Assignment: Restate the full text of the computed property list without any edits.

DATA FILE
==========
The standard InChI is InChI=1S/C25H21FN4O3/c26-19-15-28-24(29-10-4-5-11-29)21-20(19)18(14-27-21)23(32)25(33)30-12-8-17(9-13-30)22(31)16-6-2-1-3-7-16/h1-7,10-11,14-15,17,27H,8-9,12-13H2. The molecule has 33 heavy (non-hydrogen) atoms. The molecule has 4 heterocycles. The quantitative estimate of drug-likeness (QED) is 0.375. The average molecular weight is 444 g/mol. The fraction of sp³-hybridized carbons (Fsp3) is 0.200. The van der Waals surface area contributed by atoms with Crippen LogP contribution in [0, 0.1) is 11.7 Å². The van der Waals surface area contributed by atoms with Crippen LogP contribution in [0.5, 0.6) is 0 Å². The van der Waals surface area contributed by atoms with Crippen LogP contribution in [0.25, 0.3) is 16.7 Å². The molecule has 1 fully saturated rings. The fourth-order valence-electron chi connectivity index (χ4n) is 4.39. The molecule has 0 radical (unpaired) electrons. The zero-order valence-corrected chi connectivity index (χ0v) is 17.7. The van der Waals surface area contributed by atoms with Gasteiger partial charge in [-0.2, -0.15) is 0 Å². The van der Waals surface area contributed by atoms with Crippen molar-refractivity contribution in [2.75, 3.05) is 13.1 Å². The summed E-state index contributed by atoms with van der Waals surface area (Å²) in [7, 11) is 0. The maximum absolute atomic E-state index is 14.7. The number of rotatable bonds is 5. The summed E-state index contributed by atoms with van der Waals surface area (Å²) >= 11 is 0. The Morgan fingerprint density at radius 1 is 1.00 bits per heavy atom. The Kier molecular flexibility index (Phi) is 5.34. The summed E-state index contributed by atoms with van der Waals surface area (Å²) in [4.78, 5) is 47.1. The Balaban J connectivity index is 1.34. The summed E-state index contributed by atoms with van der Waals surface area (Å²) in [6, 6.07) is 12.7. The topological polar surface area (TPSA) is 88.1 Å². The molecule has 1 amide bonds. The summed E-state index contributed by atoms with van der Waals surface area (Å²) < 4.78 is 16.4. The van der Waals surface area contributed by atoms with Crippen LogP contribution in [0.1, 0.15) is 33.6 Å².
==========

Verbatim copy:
The standard InChI is InChI=1S/C25H21FN4O3/c26-19-15-28-24(29-10-4-5-11-29)21-20(19)18(14-27-21)23(32)25(33)30-12-8-17(9-13-30)22(31)16-6-2-1-3-7-16/h1-7,10-11,14-15,17,27H,8-9,12-13H2. The molecule has 33 heavy (non-hydrogen) atoms. The molecule has 4 heterocycles. The quantitative estimate of drug-likeness (QED) is 0.375. The average molecular weight is 444 g/mol. The fraction of sp³-hybridized carbons (Fsp3) is 0.200. The van der Waals surface area contributed by atoms with Crippen LogP contribution in [0, 0.1) is 11.7 Å². The van der Waals surface area contributed by atoms with Crippen LogP contribution in [0.5, 0.6) is 0 Å². The van der Waals surface area contributed by atoms with Crippen LogP contribution in [0.25, 0.3) is 16.7 Å². The molecule has 1 fully saturated rings. The fourth-order valence-electron chi connectivity index (χ4n) is 4.39. The molecule has 0 radical (unpaired) electrons. The zero-order valence-corrected chi connectivity index (χ0v) is 17.7. The van der Waals surface area contributed by atoms with Gasteiger partial charge in [-0.2, -0.15) is 0 Å². The van der Waals surface area contributed by atoms with Crippen molar-refractivity contribution in [2.75, 3.05) is 13.1 Å². The summed E-state index contributed by atoms with van der Waals surface area (Å²) in [7, 11) is 0. The maximum absolute atomic E-state index is 14.7. The number of rotatable bonds is 5. The summed E-state index contributed by atoms with van der Waals surface area (Å²) >= 11 is 0. The Morgan fingerprint density at radius 1 is 1.00 bits per heavy atom. The Kier molecular flexibility index (Phi) is 5.34. The summed E-state index contributed by atoms with van der Waals surface area (Å²) in [4.78, 5) is 47.1. The Balaban J connectivity index is 1.34. The summed E-state index contributed by atoms with van der Waals surface area (Å²) in [6, 6.07) is 12.7. The topological polar surface area (TPSA) is 88.1 Å². The molecule has 1 amide bonds. The summed E-state index contributed by atoms with van der Waals surface area (Å²) < 4.78 is 16.4. The van der Waals surface area contributed by atoms with Crippen LogP contribution in [0.1, 0.15) is 33.6 Å².